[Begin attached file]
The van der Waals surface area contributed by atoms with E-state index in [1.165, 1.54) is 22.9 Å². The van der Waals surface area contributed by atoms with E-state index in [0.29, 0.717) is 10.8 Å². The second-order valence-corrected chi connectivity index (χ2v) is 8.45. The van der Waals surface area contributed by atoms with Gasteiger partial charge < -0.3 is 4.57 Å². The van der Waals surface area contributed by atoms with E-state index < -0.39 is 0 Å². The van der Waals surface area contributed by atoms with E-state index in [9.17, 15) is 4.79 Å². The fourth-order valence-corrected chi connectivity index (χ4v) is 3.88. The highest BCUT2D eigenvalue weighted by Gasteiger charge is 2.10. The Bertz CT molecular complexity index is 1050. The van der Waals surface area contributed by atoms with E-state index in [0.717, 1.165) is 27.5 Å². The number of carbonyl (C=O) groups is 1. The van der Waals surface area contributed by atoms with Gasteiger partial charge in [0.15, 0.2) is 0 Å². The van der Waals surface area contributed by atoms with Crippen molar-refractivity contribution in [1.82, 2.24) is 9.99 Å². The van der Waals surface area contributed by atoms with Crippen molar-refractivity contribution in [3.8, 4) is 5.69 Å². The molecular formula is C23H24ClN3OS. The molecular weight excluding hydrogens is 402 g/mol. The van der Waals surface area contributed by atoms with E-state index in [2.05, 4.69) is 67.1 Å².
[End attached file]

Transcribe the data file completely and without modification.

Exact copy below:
The van der Waals surface area contributed by atoms with E-state index in [1.165, 1.54) is 22.9 Å². The van der Waals surface area contributed by atoms with E-state index in [0.29, 0.717) is 10.8 Å². The second-order valence-corrected chi connectivity index (χ2v) is 8.45. The van der Waals surface area contributed by atoms with Gasteiger partial charge < -0.3 is 4.57 Å². The van der Waals surface area contributed by atoms with E-state index < -0.39 is 0 Å². The van der Waals surface area contributed by atoms with E-state index in [9.17, 15) is 4.79 Å². The fourth-order valence-corrected chi connectivity index (χ4v) is 3.88. The highest BCUT2D eigenvalue weighted by Gasteiger charge is 2.10. The Bertz CT molecular complexity index is 1050. The van der Waals surface area contributed by atoms with E-state index in [0.717, 1.165) is 27.5 Å². The number of carbonyl (C=O) groups is 1. The van der Waals surface area contributed by atoms with Gasteiger partial charge in [0.15, 0.2) is 0 Å². The van der Waals surface area contributed by atoms with Crippen molar-refractivity contribution in [1.82, 2.24) is 9.99 Å². The van der Waals surface area contributed by atoms with Crippen molar-refractivity contribution in [3.8, 4) is 5.69 Å². The molecular formula is C23H24ClN3OS. The molecular weight excluding hydrogens is 402 g/mol. The van der Waals surface area contributed by atoms with E-state index in [2.05, 4.69) is 67.1 Å².